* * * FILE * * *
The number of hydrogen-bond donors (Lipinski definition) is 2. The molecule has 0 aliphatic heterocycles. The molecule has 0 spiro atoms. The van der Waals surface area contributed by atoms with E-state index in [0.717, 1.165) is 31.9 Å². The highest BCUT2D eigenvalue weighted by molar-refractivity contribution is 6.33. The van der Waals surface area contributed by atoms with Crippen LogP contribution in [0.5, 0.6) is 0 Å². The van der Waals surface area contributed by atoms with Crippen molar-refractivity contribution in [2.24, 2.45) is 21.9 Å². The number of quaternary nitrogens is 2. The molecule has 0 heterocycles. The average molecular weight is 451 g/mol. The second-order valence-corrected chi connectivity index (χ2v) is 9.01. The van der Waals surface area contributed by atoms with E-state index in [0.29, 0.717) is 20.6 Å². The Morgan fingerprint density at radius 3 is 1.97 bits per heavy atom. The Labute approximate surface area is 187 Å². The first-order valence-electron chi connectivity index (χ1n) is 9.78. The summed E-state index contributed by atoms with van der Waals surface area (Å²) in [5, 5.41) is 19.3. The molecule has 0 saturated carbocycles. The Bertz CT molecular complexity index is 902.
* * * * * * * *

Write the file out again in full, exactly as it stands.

The number of hydrogen-bond donors (Lipinski definition) is 2. The molecule has 0 aliphatic heterocycles. The molecule has 0 spiro atoms. The van der Waals surface area contributed by atoms with E-state index in [0.717, 1.165) is 31.9 Å². The highest BCUT2D eigenvalue weighted by molar-refractivity contribution is 6.33. The van der Waals surface area contributed by atoms with Crippen LogP contribution in [0.5, 0.6) is 0 Å². The van der Waals surface area contributed by atoms with Crippen molar-refractivity contribution in [2.24, 2.45) is 21.9 Å². The number of quaternary nitrogens is 2. The molecule has 0 heterocycles. The average molecular weight is 451 g/mol. The second-order valence-corrected chi connectivity index (χ2v) is 9.01. The van der Waals surface area contributed by atoms with E-state index in [0.29, 0.717) is 20.6 Å². The Morgan fingerprint density at radius 3 is 1.97 bits per heavy atom. The Labute approximate surface area is 187 Å². The first-order valence-electron chi connectivity index (χ1n) is 9.78. The summed E-state index contributed by atoms with van der Waals surface area (Å²) in [5, 5.41) is 19.3. The molecule has 0 saturated carbocycles. The Bertz CT molecular complexity index is 902.